Never matching: everybody is doing it wrong

Well, not actually wrong, just slow. But the exaggeration makes a punchier headline, you’ll admit.

This comes up when an interface takes a pattern to match things against. Sometimes you have some reason to want this match to always fail, so you want to pass a pattern which will never match. The customary way of doing this is to pass qr/(?!)/. There is a problem with that, though.

I’m not talking here about the fact that if possible, you really don’t want to pass an actual qr object. We’ve already covered that. It was a surprising enough discovery that I’ll take this opportunity to signal-boost that while we’re here, but this article is not about that.

Instead, this one is about the fact that /(?!)/ is O(n). Yes! Exactly! I was just looking at an example of this pattern in some code I’m working on and had a scales-off-my-eyes moment. Indeed this is borne out by some quick benchmarking; something like this:

use Benchmark::Dumb 'cmpthese'; # check this out if you haven't
my $iter = 100;
my $len = 100000;
$::a = 'a' x $len;
cmpthese 0, {
  floating => q[die if $::a =~ /(?!)/;] x $iter,
  anchored => q[die if $::a =~ /\A(?!)/;] x $iter,

This gives me results like this:

         Rate/s Precision/s floating anchored
floating 5.5948      0.0019       --   -99.9%
anchored 4165.1         3.9 74346.2%       --

Note the disparity in rate: the anchored version is orders of magnitude faster.

Confused about what is going on? The answer is that a pattern does not have to match at the start of the string, so if a pattern fails to match there, the regexp engine will skip one character and try again from that point. To return false, the regexp engine must exhaust the entire string in this way, attempting to match the pattern at every offset – unless the pattern is anchored, which the engine knows cannot succeed anywhere other than the start of the string. Thus, while both patterns always fail, it takes floating as long to fail as the input string is long, i.e. O(n), whereas anchored always fails in the same amount of time for any input string, i.e. O(1).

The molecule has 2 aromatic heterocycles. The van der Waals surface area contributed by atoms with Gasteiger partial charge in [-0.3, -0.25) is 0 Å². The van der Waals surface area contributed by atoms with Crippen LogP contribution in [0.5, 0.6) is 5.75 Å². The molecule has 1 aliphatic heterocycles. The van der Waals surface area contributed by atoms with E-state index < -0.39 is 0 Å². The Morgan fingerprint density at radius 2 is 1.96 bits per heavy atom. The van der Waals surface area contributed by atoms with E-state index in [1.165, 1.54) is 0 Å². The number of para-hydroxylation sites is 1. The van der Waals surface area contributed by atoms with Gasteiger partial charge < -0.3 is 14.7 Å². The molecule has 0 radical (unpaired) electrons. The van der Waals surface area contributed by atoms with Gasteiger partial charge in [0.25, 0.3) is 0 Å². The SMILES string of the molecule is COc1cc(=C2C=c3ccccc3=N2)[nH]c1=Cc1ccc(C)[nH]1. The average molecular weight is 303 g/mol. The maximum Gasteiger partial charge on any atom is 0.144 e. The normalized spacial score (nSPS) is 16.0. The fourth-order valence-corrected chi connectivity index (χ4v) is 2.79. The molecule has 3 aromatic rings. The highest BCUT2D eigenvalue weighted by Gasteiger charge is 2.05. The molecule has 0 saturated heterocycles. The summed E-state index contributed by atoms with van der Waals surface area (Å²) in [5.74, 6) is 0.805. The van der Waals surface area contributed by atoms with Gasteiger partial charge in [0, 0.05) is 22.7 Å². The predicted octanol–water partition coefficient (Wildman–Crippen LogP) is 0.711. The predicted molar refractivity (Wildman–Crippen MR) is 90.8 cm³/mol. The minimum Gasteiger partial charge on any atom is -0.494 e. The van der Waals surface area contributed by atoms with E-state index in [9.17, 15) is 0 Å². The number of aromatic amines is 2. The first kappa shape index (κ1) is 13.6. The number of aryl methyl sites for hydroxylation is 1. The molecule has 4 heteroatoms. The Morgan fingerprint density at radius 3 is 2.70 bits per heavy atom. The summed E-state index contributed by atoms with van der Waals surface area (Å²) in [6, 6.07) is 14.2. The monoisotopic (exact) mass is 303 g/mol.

In fact, this goes the other way too. Because floating is simpler, for very short strings (i.e. small n), it is faster. If I turn the $len parameter down to 10, I get results like this:

          Rate/s Precision/s anchored floating
anchored  3740.8         3.1       --    -3.3%
floating 3867.43       0.023     3.4%       --

For a $len of 0, I even get results like this:

          Rate/s Precision/s anchored floating
anchored  3730.2         3.1       --   -10.0%
floating 4146.88       0.028    11.2%       --

But just turning the length up to 12 is enough to consistently get me results like this:

         Rate/s Precision/s    floating anchored
floating 3913.9         3.4          --    -5.5%
anchored 4141.9         3.8 5.82+-0.13%       --

So you might squeeze out a smidgen more performance by using floating in cases where you know that input strings cannot be long and that they will often be empty. But the breakeven point on my machine is at a length of just 11, where anchored mostly wins by a few percent but floating occasionally beats it by hundredths of a percent (in Dumbbench precision parlance). And even in the empty-string case, the difference in absolute terms is so marginal that overall I feel this is not worth even keeping in mind.

This leaves a conveniently simple conclusion:

Use /\A(?!)/ as the always-fail pattern. Don’t use /(?!)/.

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